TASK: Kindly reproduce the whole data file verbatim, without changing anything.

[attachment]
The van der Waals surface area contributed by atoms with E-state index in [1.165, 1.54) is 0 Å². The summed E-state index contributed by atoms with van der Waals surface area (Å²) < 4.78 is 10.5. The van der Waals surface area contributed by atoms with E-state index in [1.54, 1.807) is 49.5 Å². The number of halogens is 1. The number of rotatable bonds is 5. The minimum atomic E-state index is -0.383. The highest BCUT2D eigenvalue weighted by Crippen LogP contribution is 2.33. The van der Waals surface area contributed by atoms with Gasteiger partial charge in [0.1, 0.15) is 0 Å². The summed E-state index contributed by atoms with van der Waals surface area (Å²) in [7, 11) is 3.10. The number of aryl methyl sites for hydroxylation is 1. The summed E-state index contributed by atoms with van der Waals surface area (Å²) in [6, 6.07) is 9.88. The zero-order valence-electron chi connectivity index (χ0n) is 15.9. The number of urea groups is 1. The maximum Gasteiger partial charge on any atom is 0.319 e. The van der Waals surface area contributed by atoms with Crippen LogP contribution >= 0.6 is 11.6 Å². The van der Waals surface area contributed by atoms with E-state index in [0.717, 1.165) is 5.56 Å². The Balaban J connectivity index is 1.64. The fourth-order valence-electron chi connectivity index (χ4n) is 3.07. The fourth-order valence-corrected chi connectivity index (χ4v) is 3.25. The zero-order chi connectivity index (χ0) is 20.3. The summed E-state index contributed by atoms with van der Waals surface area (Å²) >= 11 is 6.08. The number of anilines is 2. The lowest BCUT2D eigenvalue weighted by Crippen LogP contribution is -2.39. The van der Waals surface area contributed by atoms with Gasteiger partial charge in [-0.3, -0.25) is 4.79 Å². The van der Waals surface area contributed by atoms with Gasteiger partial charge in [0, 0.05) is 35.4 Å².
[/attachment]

The van der Waals surface area contributed by atoms with E-state index in [1.165, 1.54) is 0 Å². The summed E-state index contributed by atoms with van der Waals surface area (Å²) < 4.78 is 10.5. The van der Waals surface area contributed by atoms with E-state index in [1.54, 1.807) is 49.5 Å². The number of halogens is 1. The number of rotatable bonds is 5. The minimum atomic E-state index is -0.383. The highest BCUT2D eigenvalue weighted by Crippen LogP contribution is 2.33. The van der Waals surface area contributed by atoms with Gasteiger partial charge in [0.1, 0.15) is 0 Å². The summed E-state index contributed by atoms with van der Waals surface area (Å²) in [7, 11) is 3.10. The number of aryl methyl sites for hydroxylation is 1. The summed E-state index contributed by atoms with van der Waals surface area (Å²) in [6, 6.07) is 9.88. The zero-order valence-electron chi connectivity index (χ0n) is 15.9. The number of urea groups is 1. The maximum Gasteiger partial charge on any atom is 0.319 e. The van der Waals surface area contributed by atoms with Crippen LogP contribution >= 0.6 is 11.6 Å². The van der Waals surface area contributed by atoms with E-state index in [0.717, 1.165) is 5.56 Å². The Balaban J connectivity index is 1.64. The fourth-order valence-electron chi connectivity index (χ4n) is 3.07. The fourth-order valence-corrected chi connectivity index (χ4v) is 3.25. The zero-order chi connectivity index (χ0) is 20.3. The summed E-state index contributed by atoms with van der Waals surface area (Å²) >= 11 is 6.08. The number of anilines is 2. The lowest BCUT2D eigenvalue weighted by Crippen LogP contribution is -2.39. The van der Waals surface area contributed by atoms with Gasteiger partial charge in [-0.3, -0.25) is 4.79 Å². The van der Waals surface area contributed by atoms with Gasteiger partial charge in [0, 0.05) is 35.4 Å².